Wednesday , December 11 2019
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Lessons Of Resilience And Hope Amid The Travesty At Boston Children’s Theatre

The Boston Children’s Theatre (BCT) filed for bankruptcy following a tumultuous month for the organization, in which its artistic director, Burgess Clark, resigned after an anonymous email from more than a dozen former students accused him of sexually inappropriate behavior.

In its wake are dozens of children and teens, who were about to start rehearsals for the theatre’s production of “Charlie Brown’s Christmas” when the performances were abruptly canceled.

The majority of these students have been with the theatre for many years, and are now confronted not only by the loss of their beloved program, but by the harsh reality that someone they looked up to and respected may have committed such acts.

The best data indicate that as many as 10% of children are targets of sexual misconduct at some point during their K-12 school career.

When scandal envelops a beloved activity meaningful to children, adults are in the difficult position of providing guidance, while also dealing with their own sense of betrayal and disappointment.

How can parents and other caregivers help children navigate a travesty, when trusted adults take advantage of them or their peers?

We first recall a basic research finding that resilience in children is nurtured by the presence in their lives of what the psychologist Julius Segal called a “charismatic adult” — a person from whom children “gather strength.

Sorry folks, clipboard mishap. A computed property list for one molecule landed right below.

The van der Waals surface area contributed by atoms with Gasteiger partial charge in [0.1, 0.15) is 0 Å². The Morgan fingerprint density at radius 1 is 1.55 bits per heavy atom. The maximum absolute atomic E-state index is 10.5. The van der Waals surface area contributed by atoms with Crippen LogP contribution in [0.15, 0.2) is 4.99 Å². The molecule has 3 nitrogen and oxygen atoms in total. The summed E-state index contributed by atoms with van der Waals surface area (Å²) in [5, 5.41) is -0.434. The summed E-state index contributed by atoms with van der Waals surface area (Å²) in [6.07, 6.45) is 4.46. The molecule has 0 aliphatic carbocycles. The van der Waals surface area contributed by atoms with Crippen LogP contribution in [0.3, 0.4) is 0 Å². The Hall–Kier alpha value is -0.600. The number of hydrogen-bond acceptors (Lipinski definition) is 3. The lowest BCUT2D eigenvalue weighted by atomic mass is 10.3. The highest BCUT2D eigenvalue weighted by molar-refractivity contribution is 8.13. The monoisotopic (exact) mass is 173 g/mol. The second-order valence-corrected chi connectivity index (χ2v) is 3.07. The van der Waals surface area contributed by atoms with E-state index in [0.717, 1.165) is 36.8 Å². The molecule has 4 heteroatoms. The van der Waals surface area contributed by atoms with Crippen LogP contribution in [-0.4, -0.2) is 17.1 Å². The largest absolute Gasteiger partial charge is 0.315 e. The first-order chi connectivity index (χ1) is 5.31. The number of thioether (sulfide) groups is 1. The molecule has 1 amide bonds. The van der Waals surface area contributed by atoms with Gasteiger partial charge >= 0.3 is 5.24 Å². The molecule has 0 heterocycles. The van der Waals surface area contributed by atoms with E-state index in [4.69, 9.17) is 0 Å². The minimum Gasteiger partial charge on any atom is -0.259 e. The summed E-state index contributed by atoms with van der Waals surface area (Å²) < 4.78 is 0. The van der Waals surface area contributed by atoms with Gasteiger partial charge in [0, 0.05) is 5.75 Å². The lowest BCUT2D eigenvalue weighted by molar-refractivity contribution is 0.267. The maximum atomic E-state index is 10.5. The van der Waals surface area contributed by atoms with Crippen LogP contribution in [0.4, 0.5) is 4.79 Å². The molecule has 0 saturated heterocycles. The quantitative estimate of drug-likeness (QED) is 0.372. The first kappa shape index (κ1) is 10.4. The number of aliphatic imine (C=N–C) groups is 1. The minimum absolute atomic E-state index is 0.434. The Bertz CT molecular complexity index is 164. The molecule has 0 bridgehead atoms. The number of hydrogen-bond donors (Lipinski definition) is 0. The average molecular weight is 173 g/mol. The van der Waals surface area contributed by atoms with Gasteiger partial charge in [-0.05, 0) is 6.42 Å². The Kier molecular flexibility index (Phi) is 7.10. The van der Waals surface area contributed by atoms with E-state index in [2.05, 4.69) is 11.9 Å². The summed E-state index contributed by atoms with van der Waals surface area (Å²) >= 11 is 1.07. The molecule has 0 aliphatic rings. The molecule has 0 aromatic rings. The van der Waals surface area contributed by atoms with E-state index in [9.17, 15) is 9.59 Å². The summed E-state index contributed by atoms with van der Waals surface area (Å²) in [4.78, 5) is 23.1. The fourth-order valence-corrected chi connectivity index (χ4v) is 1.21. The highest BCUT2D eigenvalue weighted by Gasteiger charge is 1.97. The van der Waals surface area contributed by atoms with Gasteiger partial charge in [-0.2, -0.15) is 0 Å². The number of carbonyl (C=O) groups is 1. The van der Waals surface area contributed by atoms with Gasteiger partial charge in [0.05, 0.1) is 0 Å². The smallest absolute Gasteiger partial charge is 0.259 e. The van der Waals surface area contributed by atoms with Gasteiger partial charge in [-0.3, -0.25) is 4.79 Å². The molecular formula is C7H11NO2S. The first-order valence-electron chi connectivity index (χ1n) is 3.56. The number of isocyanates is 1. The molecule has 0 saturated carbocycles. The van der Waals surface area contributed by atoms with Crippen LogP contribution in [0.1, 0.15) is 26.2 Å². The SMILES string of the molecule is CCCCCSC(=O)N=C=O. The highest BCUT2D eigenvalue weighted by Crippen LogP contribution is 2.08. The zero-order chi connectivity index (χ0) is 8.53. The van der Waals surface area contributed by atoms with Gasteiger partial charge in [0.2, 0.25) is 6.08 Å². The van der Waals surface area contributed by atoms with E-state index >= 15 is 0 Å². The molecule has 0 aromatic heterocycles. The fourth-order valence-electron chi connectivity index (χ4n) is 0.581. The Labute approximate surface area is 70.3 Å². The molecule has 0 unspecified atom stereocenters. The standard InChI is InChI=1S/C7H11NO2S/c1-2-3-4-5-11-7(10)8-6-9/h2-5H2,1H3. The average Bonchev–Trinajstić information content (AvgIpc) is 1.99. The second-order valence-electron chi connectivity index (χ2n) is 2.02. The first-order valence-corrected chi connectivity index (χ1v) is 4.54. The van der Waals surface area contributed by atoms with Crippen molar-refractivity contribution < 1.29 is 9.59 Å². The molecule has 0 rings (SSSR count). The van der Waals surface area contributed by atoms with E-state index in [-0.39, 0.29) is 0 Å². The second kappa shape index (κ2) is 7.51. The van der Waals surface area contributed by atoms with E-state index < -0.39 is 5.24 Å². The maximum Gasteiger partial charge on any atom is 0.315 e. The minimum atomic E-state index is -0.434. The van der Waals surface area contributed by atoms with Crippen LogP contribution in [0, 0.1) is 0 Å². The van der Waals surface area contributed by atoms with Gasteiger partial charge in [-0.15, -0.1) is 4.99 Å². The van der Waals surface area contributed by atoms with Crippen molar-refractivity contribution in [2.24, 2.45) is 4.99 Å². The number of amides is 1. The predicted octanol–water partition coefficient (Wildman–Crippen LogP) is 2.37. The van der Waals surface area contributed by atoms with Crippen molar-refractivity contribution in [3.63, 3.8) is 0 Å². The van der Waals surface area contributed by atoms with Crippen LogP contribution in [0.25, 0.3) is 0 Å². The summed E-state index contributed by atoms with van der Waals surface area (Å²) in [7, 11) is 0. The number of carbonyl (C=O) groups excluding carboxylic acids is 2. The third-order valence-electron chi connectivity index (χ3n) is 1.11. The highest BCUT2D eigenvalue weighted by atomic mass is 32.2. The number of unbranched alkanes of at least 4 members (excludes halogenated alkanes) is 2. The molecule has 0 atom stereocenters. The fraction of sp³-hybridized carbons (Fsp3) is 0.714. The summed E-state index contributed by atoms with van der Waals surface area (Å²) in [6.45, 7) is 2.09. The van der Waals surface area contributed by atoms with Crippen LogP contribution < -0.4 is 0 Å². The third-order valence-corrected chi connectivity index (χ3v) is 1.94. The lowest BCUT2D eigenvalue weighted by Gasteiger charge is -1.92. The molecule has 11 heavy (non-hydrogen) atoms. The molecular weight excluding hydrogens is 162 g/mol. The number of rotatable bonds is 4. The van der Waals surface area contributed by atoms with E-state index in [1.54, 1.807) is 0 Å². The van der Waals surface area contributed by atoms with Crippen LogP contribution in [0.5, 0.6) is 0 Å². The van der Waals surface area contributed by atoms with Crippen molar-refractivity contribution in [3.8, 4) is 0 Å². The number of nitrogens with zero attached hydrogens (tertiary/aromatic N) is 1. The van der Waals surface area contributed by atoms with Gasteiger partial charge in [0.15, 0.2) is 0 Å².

” We must never underestimate the impact of such adults to help children not only weather adversity, but grow from it.

When children first hear disturbing news about a beloved adult, they may have a variety of complicated reactions including disbelief, anger, disappointment and upset, all feelings that need to be validated.

They may need help to understand that the person they idealized, while possessing admirable qualities, also has a more sinister side.

As children learn the painful lesson that human nature is complicated, we also want to preserve their hope and capacity to trust and to dream.

Adults need to provide them with the opportunity to continue to engage in the activities derailed by the adult(s) who have broken their faith. In this regard, we applaud the group of BCT parents who quickly took action, by self-funding and hosting their annual holiday concert, allowing the choir to perform as scheduled.

These parents have given their children important continuity, while allowing them to pursue what they love, and be with their peers.

It also conveys the message that they’ll have other opportunities to express their passions and their strengths, what Dr.

Brooks calls, “islands of competence.” This metaphor represents a symbol of hope and respect, a reminder that all individuals possess unique strengths and courage.

Children will be better equipped to cope with life’s obstacles when caring adults identify, reinforce and display their unique “islands of competence.” When this happens, children gain more confidence to deal with setbacks, take risks and face new challenges.